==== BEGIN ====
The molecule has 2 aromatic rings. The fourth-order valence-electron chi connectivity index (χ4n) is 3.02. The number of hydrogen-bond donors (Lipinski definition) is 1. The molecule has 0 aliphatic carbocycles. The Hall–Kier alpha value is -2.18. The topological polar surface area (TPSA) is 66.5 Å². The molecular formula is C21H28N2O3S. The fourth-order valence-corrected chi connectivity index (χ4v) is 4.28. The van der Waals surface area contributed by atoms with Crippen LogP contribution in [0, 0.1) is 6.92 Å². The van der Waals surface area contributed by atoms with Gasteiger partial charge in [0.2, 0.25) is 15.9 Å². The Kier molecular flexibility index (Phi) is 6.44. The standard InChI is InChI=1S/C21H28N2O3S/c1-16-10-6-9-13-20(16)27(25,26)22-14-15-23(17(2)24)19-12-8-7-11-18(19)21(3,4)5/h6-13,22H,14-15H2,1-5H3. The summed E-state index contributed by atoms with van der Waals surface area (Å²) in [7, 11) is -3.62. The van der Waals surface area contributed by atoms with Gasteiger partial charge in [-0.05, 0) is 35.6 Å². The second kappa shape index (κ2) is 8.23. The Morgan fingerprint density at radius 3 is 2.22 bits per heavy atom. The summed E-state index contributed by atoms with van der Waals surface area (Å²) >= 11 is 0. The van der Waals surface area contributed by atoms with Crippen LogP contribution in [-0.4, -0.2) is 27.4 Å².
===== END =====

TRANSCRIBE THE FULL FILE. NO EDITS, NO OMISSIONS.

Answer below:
The molecule has 2 aromatic rings. The fourth-order valence-electron chi connectivity index (χ4n) is 3.02. The number of hydrogen-bond donors (Lipinski definition) is 1. The molecule has 0 aliphatic carbocycles. The Hall–Kier alpha value is -2.18. The topological polar surface area (TPSA) is 66.5 Å². The molecular formula is C21H28N2O3S. The fourth-order valence-corrected chi connectivity index (χ4v) is 4.28. The van der Waals surface area contributed by atoms with Crippen LogP contribution in [0, 0.1) is 6.92 Å². The van der Waals surface area contributed by atoms with Gasteiger partial charge in [0.2, 0.25) is 15.9 Å². The Kier molecular flexibility index (Phi) is 6.44. The standard InChI is InChI=1S/C21H28N2O3S/c1-16-10-6-9-13-20(16)27(25,26)22-14-15-23(17(2)24)19-12-8-7-11-18(19)21(3,4)5/h6-13,22H,14-15H2,1-5H3. The summed E-state index contributed by atoms with van der Waals surface area (Å²) in [7, 11) is -3.62. The van der Waals surface area contributed by atoms with Gasteiger partial charge in [-0.05, 0) is 35.6 Å². The second kappa shape index (κ2) is 8.23. The Morgan fingerprint density at radius 3 is 2.22 bits per heavy atom. The summed E-state index contributed by atoms with van der Waals surface area (Å²) >= 11 is 0. The van der Waals surface area contributed by atoms with Crippen LogP contribution in [-0.4, -0.2) is 27.4 Å².